Across the road, the dusty bluffs that line County Line Beach are home to a varied cast of characters. Slip past the ranks of parked cars and you’ll find them. Aging, leather-faced surfers stand looking down at the break, emitting the occasional holler at a good set, while extended families gather nearby to chat and drink. Dripping wetsuits line the guardrail, and seagulls hover overhead, surfing the air currents and looking for scraps of food. Though veteran surfers tend to prefer other beaches, the length of the break at County Line accommodates a good-sized crowd. When I visit on a Saturday afternoon in July, I could spot nearly a hundred surfers in the water. At the east end of the beach, a female lifeguard stands watch at the base of her tower. Her name is Savannah, and she’s happy to chat. “I want people to come down and enjoy a day at the beach,” she chirps. Surfers are notoriously territorial, and can be intolerant of beginners. I ask her whether that’s a problem at this beach. “This break is nicknamed kooky line,” she admits, adding, “There are a lot of kooks out there who don’t know what they’re doing.” Yet she often spends her breaks out on her board, and says she can always find a spot to herself. Certainly, the crowds lining the sand in their beach chairs, coolers by their sides, are unfazed by whatever drama might be unfolding on the water. I decide to join them, and sink my toes into the warm sand. A flock of pelicans glides past, their long beaks and giant wingspan lending them prehistoric grace. Part of the joy of surfing is that it’s a spectator sport – the best surfers on this break are like dancers, swinging and dipping across the face of the waves. Even on land, they’re objects of curiosity; I watch a surfer with dreadlocks hanging down to his knees lope across the wet sand, slowly heading for the less populated point at the west end of the beach.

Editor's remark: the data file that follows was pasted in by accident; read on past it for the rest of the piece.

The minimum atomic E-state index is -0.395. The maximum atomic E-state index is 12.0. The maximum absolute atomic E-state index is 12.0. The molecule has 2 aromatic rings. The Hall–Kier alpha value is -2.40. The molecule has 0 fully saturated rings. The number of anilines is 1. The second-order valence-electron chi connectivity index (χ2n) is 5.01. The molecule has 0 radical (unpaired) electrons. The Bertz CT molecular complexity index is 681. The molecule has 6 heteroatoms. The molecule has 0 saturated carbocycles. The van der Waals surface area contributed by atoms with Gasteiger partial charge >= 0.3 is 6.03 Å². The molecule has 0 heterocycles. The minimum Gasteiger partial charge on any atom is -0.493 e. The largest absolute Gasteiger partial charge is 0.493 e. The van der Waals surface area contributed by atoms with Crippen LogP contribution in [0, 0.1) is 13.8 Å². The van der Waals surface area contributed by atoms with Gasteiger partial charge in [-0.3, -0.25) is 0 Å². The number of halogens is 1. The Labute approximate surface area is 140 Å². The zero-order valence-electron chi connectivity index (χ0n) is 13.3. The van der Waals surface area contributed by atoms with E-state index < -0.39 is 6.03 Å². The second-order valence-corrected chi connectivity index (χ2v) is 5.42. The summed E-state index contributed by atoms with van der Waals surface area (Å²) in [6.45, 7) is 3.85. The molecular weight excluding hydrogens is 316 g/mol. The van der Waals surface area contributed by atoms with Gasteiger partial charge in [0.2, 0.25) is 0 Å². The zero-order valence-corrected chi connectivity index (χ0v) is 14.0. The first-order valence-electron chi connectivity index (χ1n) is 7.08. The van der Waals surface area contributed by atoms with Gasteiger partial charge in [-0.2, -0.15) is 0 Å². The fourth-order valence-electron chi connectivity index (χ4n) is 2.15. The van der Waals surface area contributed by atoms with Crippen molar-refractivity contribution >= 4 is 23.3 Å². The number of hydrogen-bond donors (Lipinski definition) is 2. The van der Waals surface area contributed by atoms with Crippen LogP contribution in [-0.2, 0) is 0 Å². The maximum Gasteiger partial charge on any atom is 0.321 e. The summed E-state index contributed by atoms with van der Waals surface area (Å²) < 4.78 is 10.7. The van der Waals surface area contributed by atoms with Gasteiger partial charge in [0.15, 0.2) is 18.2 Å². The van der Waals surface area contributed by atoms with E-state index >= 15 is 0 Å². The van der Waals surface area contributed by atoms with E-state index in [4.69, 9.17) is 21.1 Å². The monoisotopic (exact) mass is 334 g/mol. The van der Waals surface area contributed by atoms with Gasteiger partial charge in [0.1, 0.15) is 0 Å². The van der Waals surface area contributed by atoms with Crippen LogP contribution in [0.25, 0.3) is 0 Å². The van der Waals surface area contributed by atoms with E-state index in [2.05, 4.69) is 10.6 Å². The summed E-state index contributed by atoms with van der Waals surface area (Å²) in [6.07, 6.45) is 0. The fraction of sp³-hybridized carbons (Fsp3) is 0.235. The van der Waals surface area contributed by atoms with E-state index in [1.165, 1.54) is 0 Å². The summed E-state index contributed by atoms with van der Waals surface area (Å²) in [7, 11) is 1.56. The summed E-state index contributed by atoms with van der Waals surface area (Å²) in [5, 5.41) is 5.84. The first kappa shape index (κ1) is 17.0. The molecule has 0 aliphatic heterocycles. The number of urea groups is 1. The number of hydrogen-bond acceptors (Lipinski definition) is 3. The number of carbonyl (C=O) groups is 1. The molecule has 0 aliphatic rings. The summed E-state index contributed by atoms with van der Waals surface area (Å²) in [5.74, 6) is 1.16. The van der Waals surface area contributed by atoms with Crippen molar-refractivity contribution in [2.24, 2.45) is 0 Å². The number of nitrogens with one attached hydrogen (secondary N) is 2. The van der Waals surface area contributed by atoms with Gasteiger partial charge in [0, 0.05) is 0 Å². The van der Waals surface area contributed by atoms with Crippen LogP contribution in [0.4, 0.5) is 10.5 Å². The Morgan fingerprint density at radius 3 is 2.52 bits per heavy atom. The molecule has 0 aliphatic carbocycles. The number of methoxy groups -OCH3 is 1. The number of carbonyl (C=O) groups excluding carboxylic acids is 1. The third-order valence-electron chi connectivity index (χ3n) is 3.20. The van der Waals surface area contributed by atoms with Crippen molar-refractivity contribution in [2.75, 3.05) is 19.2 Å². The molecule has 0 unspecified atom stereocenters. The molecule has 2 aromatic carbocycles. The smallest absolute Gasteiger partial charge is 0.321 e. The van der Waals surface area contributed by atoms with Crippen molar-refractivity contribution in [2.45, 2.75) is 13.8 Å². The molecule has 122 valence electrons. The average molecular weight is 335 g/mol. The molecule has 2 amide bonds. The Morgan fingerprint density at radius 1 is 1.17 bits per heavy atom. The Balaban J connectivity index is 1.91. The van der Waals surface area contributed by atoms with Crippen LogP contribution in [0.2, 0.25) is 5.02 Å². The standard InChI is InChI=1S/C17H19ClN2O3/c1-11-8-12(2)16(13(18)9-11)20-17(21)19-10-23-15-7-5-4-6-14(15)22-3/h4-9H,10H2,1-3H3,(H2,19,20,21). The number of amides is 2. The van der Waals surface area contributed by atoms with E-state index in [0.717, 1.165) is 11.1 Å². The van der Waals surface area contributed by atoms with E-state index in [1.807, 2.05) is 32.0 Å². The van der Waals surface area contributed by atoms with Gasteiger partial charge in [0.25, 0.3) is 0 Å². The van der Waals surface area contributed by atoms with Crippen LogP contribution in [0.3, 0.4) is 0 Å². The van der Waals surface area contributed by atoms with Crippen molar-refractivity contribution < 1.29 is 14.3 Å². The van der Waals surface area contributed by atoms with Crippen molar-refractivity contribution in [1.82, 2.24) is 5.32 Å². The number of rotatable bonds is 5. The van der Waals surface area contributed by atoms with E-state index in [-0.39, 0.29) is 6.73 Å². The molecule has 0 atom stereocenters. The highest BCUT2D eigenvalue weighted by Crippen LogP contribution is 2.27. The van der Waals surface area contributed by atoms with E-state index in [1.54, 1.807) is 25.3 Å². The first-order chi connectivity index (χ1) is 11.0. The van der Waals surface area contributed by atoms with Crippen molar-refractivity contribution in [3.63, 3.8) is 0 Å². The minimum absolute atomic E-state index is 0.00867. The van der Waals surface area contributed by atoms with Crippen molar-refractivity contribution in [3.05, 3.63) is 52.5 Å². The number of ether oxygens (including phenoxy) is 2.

As you head south from County Line, you’ll come across a series of beaches; North and South Beaches at Leo Carillo, El Pescador, La Piedra, and El Matador. You’ll have to pay a modest fee to park at these spots, and you’ll get slightly nicer facilities than the port-a-potties at County Line. Other popular Malibu surf breaks include those at Nicholas Canyon, Latigo Canyon, and Zuma beaches. The beach party films of the 1960s may have built Malibu’s reputation, but before Beach Blanket Bingo ever hit the big screen, surfers like Butch Linden were riding the waves. In 1961, Linden and a group of his buddies formed the Malibu Surfing Association, a group that continues to host surf contests and champion the golden days of Malibu surfing. I caught Linden on the phone to chat about Malibu’s surf heyday; “Back then, there were a lot of spots to choose from, and not a lot of surfers,” he reminisces. “Everybody kind of knew each other, and when you arrived at a surf spot you’d say hello.” That’s not quite the scene in 2013, though the happy memories Linden describes sound much like the exploits of today’s young surfers: getting up at 3am for dawn patrol surf sessions, and showing up at school with matted hair and salty eyebrows. Whether you’re a veteran surfer like Linden, a newcomer to the sport, an avid spectator, or an out-of-town visitor looking to soak up some Southern California surf culture, Malibu remains a sacred spot. It’s a place where many cultures meet over their shared love of the ocean. All you need is a set of wheels to get you there, a surfboard if you’re so inclined, and maybe a beach blanket.